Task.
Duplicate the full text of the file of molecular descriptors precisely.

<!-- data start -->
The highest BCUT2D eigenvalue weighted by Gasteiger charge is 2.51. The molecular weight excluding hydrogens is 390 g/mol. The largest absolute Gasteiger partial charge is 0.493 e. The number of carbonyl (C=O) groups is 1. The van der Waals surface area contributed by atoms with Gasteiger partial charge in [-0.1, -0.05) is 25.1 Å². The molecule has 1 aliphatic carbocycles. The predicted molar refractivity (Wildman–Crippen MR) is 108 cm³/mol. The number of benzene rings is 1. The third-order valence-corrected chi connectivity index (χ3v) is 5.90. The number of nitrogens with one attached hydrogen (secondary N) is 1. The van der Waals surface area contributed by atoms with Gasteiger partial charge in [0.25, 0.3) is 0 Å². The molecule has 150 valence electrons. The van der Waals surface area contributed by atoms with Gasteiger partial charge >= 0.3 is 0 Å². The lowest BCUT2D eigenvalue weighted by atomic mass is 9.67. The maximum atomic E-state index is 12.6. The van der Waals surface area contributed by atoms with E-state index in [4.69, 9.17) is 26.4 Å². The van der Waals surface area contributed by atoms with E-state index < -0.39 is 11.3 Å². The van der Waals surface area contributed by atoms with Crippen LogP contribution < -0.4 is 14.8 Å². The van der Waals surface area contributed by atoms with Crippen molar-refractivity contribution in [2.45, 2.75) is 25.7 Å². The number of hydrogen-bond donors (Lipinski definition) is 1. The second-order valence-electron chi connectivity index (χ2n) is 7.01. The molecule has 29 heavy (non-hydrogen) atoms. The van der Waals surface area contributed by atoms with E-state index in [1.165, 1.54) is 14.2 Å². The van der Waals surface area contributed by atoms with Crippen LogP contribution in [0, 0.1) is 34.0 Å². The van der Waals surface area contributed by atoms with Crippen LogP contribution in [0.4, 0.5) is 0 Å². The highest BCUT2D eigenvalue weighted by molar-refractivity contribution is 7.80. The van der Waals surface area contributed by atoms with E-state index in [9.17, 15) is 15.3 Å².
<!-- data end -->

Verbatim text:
The highest BCUT2D eigenvalue weighted by Gasteiger charge is 2.51. The molecular weight excluding hydrogens is 390 g/mol. The largest absolute Gasteiger partial charge is 0.493 e. The number of carbonyl (C=O) groups is 1. The van der Waals surface area contributed by atoms with Gasteiger partial charge in [-0.1, -0.05) is 25.1 Å². The molecule has 1 aliphatic carbocycles. The predicted molar refractivity (Wildman–Crippen MR) is 108 cm³/mol. The number of benzene rings is 1. The third-order valence-corrected chi connectivity index (χ3v) is 5.90. The number of nitrogens with one attached hydrogen (secondary N) is 1. The van der Waals surface area contributed by atoms with Gasteiger partial charge in [0.25, 0.3) is 0 Å². The molecule has 150 valence electrons. The van der Waals surface area contributed by atoms with Gasteiger partial charge >= 0.3 is 0 Å². The lowest BCUT2D eigenvalue weighted by atomic mass is 9.67. The maximum atomic E-state index is 12.6. The van der Waals surface area contributed by atoms with E-state index in [4.69, 9.17) is 26.4 Å². The van der Waals surface area contributed by atoms with E-state index < -0.39 is 11.3 Å². The van der Waals surface area contributed by atoms with Crippen LogP contribution < -0.4 is 14.8 Å². The van der Waals surface area contributed by atoms with Crippen molar-refractivity contribution in [2.45, 2.75) is 25.7 Å². The number of hydrogen-bond donors (Lipinski definition) is 1. The second-order valence-electron chi connectivity index (χ2n) is 7.01. The molecule has 29 heavy (non-hydrogen) atoms. The van der Waals surface area contributed by atoms with E-state index in [1.165, 1.54) is 14.2 Å². The van der Waals surface area contributed by atoms with Crippen LogP contribution in [0, 0.1) is 34.0 Å². The van der Waals surface area contributed by atoms with Crippen LogP contribution in [0.4, 0.5) is 0 Å². The highest BCUT2D eigenvalue weighted by molar-refractivity contribution is 7.80. The van der Waals surface area contributed by atoms with E-state index in [9.17, 15) is 15.3 Å².